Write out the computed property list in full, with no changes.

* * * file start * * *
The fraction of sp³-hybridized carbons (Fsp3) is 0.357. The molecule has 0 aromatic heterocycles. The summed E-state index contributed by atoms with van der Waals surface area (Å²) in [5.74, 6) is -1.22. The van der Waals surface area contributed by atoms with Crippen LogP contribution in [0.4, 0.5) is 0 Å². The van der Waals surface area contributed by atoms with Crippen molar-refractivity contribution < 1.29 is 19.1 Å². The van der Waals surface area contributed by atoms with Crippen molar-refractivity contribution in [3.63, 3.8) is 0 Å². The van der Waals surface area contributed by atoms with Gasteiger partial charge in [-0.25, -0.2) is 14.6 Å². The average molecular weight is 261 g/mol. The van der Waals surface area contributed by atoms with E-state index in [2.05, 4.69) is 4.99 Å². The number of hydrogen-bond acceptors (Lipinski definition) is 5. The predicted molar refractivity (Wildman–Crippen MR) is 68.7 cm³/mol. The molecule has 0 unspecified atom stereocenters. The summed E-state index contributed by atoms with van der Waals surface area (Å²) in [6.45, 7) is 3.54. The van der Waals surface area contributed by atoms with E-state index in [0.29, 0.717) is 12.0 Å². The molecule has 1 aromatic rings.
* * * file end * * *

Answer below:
The fraction of sp³-hybridized carbons (Fsp3) is 0.357. The molecule has 0 aromatic heterocycles. The summed E-state index contributed by atoms with van der Waals surface area (Å²) in [5.74, 6) is -1.22. The van der Waals surface area contributed by atoms with Crippen LogP contribution in [0.4, 0.5) is 0 Å². The van der Waals surface area contributed by atoms with Crippen molar-refractivity contribution < 1.29 is 19.1 Å². The van der Waals surface area contributed by atoms with Crippen molar-refractivity contribution in [3.63, 3.8) is 0 Å². The van der Waals surface area contributed by atoms with Gasteiger partial charge in [-0.25, -0.2) is 14.6 Å². The average molecular weight is 261 g/mol. The van der Waals surface area contributed by atoms with E-state index in [2.05, 4.69) is 4.99 Å². The number of hydrogen-bond acceptors (Lipinski definition) is 5. The predicted molar refractivity (Wildman–Crippen MR) is 68.7 cm³/mol. The molecule has 0 unspecified atom stereocenters. The summed E-state index contributed by atoms with van der Waals surface area (Å²) in [6.45, 7) is 3.54. The van der Waals surface area contributed by atoms with E-state index in [0.29, 0.717) is 12.0 Å². The molecule has 1 aromatic rings.